Introduction to growing Pineapple from tops and cuttings: Pineapples are very easy to grow as houseplants, and you can start with a Pineapple crown from your kitchen. To grow a Pineapple plant at home, all you need is a fresh Pineapple. The pineapple plant is one of the commercially important fruit crops of India. Pineapple is botanically called Ananas comosus and is an herbaceous plant growing up to a height of 1.5 meters. The plant stem is stocky with waxy, thick leaves. Once mature, the Pineapple plant produces as many as 200 flowers which later coalesce together forming the spiny fruit- Pineapple. In this article we also discussed about below topics;
- Number of Pineapples can you get from one plant
- Can you grow a Pineapple from a Pineapple top
- Dead leaves cut off from Pineapple plant or not
- Time to take to Grow a Pineapple
- Why is my Pineapple turning yellow
- Growing Pineapple from seed
- Pineapple growing at home
- Tips to grow Pineapples indoors
A guide to growing Pineapple from tops and cuttings
Now, let us discuss about various condions required for growing wonderful pinepple fruits from cuttings and tops.
Soil preparation for growing Pineapple plants from cuttings
Pineapple plants prefer sandy, loamy soil that has a neutral to slightly acidic pH level. Prepare soil for plants by mixing a small amount of organic compost or manure into the soil’s top 12 inches, ideally about one week before planting. The compost helps the soil retain water and essential nutrients, aiding Pineapple plants’ root development. Applying a thin layer of natural mulch, after planting helps to improve the nutrient quality of the top layer of soil.
Lighting required for growing indoor Pineapple plants from cuttings
Providing sufficient light for indoor Pineapple plants is essential to keep them healthy. Pineapple plants are grown outdoors in the summer and indoors in winter take a few weeks to adjust to lower light conditions indoors. Placing the Pineapple plant near a south-facing window or a window that receives bright, direct sun for most of the day is sufficient for Pineapple plants to remain healthy indoors, but they probably won’t flower or fruit. If you don’t have a suitably sunny location indoors or if winter cloud cover blocks the sunlight for extended periods, then place the Pineapple under a full spectrum grow light that is left on for 12 to 16 hours daily.
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Starting Pineapples from seed
To start a Pineapple from seed, you will have to obtain the seed. Start by removing the outer skin of the store-bought Pineapple. The fruit seeds are close to the skin so avoid cutting too deep. The seeds are easy to miss as they are very tiny, about 1mm. So look very carefully and check the removed skin and the exposed fruit flesh for any seeds.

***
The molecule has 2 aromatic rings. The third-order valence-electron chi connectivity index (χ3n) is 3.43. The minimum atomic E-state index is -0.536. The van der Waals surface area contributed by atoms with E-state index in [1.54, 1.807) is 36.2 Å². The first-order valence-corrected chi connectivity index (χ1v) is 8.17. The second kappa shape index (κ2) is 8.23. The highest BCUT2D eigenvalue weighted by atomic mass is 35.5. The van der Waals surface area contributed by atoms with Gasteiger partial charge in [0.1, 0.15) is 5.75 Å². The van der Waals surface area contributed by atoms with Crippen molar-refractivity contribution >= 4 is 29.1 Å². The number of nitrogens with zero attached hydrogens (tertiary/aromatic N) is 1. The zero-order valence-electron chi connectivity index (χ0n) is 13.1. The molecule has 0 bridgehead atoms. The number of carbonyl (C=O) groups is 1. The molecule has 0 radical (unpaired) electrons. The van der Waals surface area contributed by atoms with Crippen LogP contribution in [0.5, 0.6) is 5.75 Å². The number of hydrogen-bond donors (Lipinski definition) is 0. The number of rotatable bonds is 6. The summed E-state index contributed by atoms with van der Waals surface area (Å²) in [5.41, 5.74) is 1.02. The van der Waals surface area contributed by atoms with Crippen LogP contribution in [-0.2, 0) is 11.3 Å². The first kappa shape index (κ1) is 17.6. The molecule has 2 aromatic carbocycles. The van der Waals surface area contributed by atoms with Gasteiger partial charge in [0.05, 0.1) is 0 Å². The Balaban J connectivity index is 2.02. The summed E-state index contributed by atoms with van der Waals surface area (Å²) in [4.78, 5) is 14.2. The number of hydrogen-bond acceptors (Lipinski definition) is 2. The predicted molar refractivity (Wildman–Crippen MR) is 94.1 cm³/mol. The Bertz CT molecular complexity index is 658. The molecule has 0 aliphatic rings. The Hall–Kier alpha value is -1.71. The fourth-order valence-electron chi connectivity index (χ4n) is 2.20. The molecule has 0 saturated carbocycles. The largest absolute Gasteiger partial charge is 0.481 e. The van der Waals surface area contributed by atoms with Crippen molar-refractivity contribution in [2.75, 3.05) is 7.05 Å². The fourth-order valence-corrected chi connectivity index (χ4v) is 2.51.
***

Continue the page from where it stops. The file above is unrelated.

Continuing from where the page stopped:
Now put the seeds together with fruit flesh and Pineapple juice in a container. Let the container sit in a warm and sunny place to ferment for about 1 to 2 weeks. Remove your seeds from the container with the fermented fruit flesh and put them on a clean paper towel. Now add some water to the paper towel and put it inside a new container with a lid. Again put the box inside a sunny and warm place. Then check for signs of germination at least once a week.
With some luck, your seeds must have germinated successfully. Once they have grown to 1 cm tall, and then carefully lift the paper which the seeds are resting on. Place dirt underneath the paper and then sprinkle some dirt on top and around the plant. Put the plant in a sunny window. A few weeks later Pineapple plant has grown a little bigger. It is finally time to move the Pineapple plant over to a bigger pot. Try to move the plant without damaging the roots if possible and you can try using a spoon to dig around it.
How to grow Pineapples from tops
Rooting and growing Pineapple tops is very easy. Once you bring Pineapple home, cut off the leafy top about half an inch below the plant leaves. Then remove some of the lowest leaves and trim off the outer portion of the Pineapple top at the bottom of the crown, or stem, until you see root buds. These must resemble small, brown-colored bumps around the stem’s perimeter. Allow the Pineapple top to dry for a few days to one week before planting. And this helps the top to heal, discouraging problems with rotting.
Planting Pineapple Tops
Though it’s possible to sprout a Pineapple in water, most people have better luck rooting them in soil. And use a light soil mix with perlite and sand. Put the Pineapple top in the soil up to the base of its leaves. Water thoroughly and put it in bright, indirect light.
Keep it moist until roots develop and it should take about 2 months (6-8 weeks) for roots to establish. You can check for rooting by pulling the top to see the roots. Once significant root growth has occurred, you can start giving the Pineapple plant additional light. If there are some dead areas at the tips of the leaves, and what looks like one completely dead leaf. Trim off the dead areas and the dead leaf, but don’t prune Pineapple leaf.
Growing Pineapple plants from the cuttings
Starting a Pineapple from a green top is possibly the easiest way to begin. Buy a well-ripened Pineapple fruit with the healthiest looking top you can find. Some rough plant leaves are okay, but try to find the best one of the lot. Remove the lower half dozen leaves or from the bottom of the green shoot, then set it aside and allow it to “cure,” or dry out, for about a week. Plant the cured Pineapple top in an 8 or 10 inches pot filled with a coarse potting mix, and fertilize it with a balanced liquid fertilizer.
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Process of growing Pineapple plants from tops and cuttings
Easy steps to get your Pineapple plant started;
Buy fresh Pineapples
Make sure to select evenly ripe fruit, with a nice healthy set of green leaves at the top. Avoid fruits that are overripe or that have dead or sick-looking leaves. Select a mature Pineapple that has healthy, green leaves (not yellow or brown) and with a fruit skin that is golden brown (not too green).
Slice off Pineapple crown